A while back I wrote to Giles Tremlett, the Guardian’s Spain correspondent and author of Ghosts of Spain, to see if he would like to take part in our Spain Top 5’s series. He’s been very busy up until now with the release of the Spanish version of his book (España Ante Sus Fantasmas, published by SIGLO XXI), but here at last are Giles’ Top 5 places to find the Ghosts of Spain…
1. Valle de los Caidos
Franco’s tomb and a ghostly reminder that his regime was about both God and Patria. Set in a beautiful wooded valley outside Madrid, the conjunction of fascist grandeur, natural beauty and religious ardour is, in the true sense of the word, awesome. Also El Escorial is just down the road.
2. The cemetery at Paracuellos de Jarama
The huge white cross you see on the hillside by Madrid’s Barajas airport marks a cemetery where the mass graves of those murdered by the defenders of the Republic lie. The civil war was not black and white.
3. The Roncesvalles pass in the Pyrenees
Where the Basques fell on Charlemagne’s rearguard – a central act in the Basque myth of statehood. Also a beautiful spot (though you can skip the “monuments”), and specially good for looking at vultures.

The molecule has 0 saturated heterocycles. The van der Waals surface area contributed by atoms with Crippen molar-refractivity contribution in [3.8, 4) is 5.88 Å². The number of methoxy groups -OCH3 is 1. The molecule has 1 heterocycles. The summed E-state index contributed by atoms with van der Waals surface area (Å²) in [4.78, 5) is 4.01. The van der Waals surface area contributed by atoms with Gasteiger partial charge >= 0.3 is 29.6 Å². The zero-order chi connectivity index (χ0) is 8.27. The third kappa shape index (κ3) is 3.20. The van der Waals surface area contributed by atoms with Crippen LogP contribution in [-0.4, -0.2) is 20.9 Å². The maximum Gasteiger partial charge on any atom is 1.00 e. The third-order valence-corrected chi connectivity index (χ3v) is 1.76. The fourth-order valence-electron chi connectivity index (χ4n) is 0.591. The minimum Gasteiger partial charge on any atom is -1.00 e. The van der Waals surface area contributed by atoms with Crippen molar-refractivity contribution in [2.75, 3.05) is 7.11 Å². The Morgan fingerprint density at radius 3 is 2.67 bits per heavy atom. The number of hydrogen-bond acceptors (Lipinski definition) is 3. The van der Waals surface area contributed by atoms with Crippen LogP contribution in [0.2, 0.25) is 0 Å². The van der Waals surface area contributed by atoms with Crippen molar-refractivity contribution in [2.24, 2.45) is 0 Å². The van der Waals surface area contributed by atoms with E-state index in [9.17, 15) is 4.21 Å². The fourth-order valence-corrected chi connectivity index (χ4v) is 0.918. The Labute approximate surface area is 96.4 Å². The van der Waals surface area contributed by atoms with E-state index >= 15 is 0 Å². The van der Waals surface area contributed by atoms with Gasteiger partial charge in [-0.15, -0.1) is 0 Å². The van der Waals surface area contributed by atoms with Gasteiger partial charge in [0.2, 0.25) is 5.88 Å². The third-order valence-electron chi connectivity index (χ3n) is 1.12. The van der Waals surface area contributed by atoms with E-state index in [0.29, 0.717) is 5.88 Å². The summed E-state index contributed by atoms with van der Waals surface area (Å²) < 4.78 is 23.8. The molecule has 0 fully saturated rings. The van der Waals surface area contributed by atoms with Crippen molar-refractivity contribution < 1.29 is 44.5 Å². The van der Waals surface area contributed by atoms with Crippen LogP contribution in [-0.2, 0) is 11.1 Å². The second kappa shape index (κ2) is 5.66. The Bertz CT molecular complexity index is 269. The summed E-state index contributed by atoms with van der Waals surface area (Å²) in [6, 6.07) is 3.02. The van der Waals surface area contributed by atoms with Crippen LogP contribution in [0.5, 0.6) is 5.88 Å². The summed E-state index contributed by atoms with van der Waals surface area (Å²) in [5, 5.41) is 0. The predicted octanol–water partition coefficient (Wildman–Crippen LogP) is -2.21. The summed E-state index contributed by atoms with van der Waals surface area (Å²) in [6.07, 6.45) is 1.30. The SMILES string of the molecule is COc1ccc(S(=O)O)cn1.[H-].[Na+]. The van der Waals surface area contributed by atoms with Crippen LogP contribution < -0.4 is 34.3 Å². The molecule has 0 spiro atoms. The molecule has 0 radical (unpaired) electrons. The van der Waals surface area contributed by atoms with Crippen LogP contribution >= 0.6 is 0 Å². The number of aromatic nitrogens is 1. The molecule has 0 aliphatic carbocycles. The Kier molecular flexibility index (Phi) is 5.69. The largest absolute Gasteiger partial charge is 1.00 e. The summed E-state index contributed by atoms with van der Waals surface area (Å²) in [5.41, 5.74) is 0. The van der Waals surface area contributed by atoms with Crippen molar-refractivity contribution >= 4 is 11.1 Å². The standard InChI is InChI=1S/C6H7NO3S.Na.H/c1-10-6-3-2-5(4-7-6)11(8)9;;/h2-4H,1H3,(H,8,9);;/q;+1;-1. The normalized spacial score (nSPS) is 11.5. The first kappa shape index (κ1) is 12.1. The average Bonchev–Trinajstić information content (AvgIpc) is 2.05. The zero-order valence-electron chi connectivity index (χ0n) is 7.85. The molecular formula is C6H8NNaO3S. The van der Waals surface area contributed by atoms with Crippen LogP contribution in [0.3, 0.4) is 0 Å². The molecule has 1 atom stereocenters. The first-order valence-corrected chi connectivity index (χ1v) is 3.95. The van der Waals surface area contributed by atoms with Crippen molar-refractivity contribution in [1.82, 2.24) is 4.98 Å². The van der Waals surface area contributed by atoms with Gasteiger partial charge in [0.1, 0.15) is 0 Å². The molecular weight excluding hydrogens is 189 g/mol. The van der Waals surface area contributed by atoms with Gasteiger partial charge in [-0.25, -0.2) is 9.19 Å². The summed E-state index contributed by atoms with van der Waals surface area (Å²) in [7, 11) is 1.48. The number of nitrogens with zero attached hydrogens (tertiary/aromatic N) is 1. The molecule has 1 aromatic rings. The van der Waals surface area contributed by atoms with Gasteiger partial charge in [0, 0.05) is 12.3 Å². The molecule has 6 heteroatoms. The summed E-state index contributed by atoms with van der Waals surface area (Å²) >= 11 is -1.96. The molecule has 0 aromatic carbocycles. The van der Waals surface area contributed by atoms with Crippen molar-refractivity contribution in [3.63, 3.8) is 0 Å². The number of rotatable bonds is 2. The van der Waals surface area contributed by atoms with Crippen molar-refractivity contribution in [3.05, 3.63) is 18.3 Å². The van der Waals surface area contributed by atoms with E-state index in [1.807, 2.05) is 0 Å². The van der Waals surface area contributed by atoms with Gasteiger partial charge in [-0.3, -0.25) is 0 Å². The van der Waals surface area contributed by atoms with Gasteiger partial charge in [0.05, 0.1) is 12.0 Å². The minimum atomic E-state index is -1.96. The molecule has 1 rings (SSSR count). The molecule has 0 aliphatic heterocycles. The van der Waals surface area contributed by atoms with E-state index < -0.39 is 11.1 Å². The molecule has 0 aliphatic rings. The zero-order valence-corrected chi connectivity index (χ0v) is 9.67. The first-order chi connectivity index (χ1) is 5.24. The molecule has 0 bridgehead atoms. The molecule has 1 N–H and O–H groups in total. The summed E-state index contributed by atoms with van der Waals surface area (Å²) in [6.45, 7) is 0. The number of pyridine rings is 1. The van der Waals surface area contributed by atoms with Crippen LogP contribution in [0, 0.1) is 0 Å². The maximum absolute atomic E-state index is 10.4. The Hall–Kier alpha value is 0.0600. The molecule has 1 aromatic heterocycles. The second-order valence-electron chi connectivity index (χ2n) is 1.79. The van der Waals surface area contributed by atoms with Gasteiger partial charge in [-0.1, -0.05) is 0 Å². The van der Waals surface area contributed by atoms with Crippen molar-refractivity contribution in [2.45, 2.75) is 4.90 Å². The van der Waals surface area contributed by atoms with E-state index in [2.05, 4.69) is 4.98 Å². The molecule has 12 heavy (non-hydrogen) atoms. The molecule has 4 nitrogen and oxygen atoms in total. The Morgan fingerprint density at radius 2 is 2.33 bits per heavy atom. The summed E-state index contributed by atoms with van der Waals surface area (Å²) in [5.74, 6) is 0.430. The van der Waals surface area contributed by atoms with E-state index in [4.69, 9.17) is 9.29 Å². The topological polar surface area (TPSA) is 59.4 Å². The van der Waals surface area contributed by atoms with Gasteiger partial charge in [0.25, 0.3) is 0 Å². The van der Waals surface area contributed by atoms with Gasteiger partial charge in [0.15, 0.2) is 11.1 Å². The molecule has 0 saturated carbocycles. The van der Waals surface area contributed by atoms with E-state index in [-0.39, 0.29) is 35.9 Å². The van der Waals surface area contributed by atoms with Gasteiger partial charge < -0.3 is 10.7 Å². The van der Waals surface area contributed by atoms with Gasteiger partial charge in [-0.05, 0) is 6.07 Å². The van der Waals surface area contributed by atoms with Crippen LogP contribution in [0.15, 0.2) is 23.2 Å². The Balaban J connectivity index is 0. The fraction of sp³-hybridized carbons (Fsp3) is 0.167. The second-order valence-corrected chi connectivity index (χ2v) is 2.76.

4. The monastery at Poblet
I always try to visit the Cistercian monastery here during the week and out of season. A chilly winter afternoon is best, because you get it virtually to yourself. What can I say? There is something magical about the place, and not necessarily because it represents part of Catalonia’s pre-Spanish past. No wonder Gaudi found his inspiration here.
5. The Creation Tapestry in Girona cathedral
They recently dimmed the lights here so as to prevent the tapestry from fading. This makes the intense colours harder to make out but I can’t help looking at this huge piece of fabric without imagining the 11th century fingers that put it together. Girona is the Granada of the north-east and well worth a visit anyway.
Have you got a Spain Top 5 you’d like to send in to Notes from Spain?